After nearly a decade with his synth-canoodling indie pop band Hooray for Earth, lead singer and songwriter, Noel Heroux, feeling the pressure of certain expectations, called it quits and set out for a fresh start. Though membership would expand when it came time for live shows, that "clean slate," Mass Gothic, operated as a solo affair throughout the first album's writing and recording process, which took place at Heroux's home. The resulting self-titled debut is more mass than gothic, pinballing between lively synth pop, crunchy lo-fi, and sweeping guitar-based tunes, nearly all wistful in tone but with nary a dour moment. "Every Night You've Got to Save Me," but for Heroux's always pensive-sounding vocals and self-doubting lyrics ("I make my mind up like several times a year/Really this time, really this time"), is downright effervescent with female "ooh ooh" backing vocals, skipping pop drums, and a hooky, insistent chorus. Similarly, if darker, "Want To, Bad" and "Territory" are driving, dancy pieces of synthy post-punk. The meat of the album, however, comprises dramatic, searching, guitar-centric songs, some of which wallow in moments of immensity. "Nice Night," for instance, churns and strums its way from brooding reflection to quaking wails ("Every day in the morning/The night begins not to be"). More experimental in nature are the daydreamy, ever modulating "Own the Road" and the psych/garage-inspired tome, "Soul." The lo-fi vibe and scattered effects present throughout Mass Gothic tie everything together, so it doesn't play like a jumble but rather a passionate, moody exploration matched by its impressionistic, uncertain lyrics ("What to hold onto?/It's easier today/Give me time anyway"). Not for background listening, the album rewards repeat plays and gets the new project off to an impressively cathartic start.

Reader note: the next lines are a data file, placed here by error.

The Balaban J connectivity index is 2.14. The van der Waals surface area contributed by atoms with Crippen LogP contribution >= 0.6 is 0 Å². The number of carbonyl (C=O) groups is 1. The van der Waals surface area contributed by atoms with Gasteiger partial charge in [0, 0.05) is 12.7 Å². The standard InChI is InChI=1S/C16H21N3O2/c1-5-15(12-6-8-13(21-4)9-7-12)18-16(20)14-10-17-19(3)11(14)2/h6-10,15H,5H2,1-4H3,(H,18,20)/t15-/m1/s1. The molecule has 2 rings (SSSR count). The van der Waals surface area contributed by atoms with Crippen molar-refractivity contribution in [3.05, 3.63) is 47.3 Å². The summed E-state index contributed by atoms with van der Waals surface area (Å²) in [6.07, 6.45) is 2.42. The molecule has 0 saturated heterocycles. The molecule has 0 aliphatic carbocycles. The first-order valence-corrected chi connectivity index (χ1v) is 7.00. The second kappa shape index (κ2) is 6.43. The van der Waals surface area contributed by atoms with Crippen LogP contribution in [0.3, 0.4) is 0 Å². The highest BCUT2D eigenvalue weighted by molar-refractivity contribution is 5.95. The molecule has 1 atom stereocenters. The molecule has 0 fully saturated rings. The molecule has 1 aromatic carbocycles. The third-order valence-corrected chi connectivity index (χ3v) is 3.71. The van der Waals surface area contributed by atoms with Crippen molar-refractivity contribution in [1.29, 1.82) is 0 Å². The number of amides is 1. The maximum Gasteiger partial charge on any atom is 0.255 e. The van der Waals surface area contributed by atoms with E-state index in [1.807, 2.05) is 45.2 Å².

AllMusic Review by Marcy Donelson